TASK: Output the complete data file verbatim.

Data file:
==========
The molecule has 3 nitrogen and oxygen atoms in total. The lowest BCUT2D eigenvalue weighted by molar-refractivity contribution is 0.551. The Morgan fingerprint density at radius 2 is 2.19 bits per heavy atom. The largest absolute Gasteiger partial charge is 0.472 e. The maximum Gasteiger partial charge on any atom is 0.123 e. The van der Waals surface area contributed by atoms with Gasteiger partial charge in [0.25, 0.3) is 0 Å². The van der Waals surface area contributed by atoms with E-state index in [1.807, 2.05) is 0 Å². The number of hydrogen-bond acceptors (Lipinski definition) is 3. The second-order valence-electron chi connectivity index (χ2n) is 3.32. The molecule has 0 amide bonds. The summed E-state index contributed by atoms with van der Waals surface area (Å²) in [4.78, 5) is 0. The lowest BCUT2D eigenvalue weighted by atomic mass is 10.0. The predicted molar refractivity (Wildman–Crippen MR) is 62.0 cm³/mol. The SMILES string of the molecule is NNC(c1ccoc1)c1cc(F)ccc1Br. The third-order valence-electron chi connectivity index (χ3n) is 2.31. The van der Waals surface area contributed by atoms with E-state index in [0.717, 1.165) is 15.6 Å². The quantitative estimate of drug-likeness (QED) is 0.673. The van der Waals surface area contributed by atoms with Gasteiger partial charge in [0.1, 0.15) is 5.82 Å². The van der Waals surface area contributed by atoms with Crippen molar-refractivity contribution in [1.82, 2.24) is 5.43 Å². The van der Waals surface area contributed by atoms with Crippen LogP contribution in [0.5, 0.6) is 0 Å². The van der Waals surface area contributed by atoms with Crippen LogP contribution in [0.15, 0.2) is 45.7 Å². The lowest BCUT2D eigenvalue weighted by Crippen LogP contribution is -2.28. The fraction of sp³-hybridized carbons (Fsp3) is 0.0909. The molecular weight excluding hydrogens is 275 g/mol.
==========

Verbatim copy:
The molecule has 3 nitrogen and oxygen atoms in total. The lowest BCUT2D eigenvalue weighted by molar-refractivity contribution is 0.551. The Morgan fingerprint density at radius 2 is 2.19 bits per heavy atom. The largest absolute Gasteiger partial charge is 0.472 e. The maximum Gasteiger partial charge on any atom is 0.123 e. The van der Waals surface area contributed by atoms with Gasteiger partial charge in [0.25, 0.3) is 0 Å². The van der Waals surface area contributed by atoms with E-state index in [1.807, 2.05) is 0 Å². The number of hydrogen-bond acceptors (Lipinski definition) is 3. The second-order valence-electron chi connectivity index (χ2n) is 3.32. The molecule has 0 amide bonds. The summed E-state index contributed by atoms with van der Waals surface area (Å²) in [4.78, 5) is 0. The lowest BCUT2D eigenvalue weighted by atomic mass is 10.0. The predicted molar refractivity (Wildman–Crippen MR) is 62.0 cm³/mol. The SMILES string of the molecule is NNC(c1ccoc1)c1cc(F)ccc1Br. The third-order valence-electron chi connectivity index (χ3n) is 2.31. The van der Waals surface area contributed by atoms with E-state index in [0.717, 1.165) is 15.6 Å². The quantitative estimate of drug-likeness (QED) is 0.673. The van der Waals surface area contributed by atoms with Gasteiger partial charge in [0.1, 0.15) is 5.82 Å². The van der Waals surface area contributed by atoms with Crippen molar-refractivity contribution in [1.82, 2.24) is 5.43 Å². The van der Waals surface area contributed by atoms with Crippen LogP contribution in [0.5, 0.6) is 0 Å². The van der Waals surface area contributed by atoms with Crippen LogP contribution in [0.15, 0.2) is 45.7 Å². The lowest BCUT2D eigenvalue weighted by Crippen LogP contribution is -2.28. The fraction of sp³-hybridized carbons (Fsp3) is 0.0909. The molecular weight excluding hydrogens is 275 g/mol.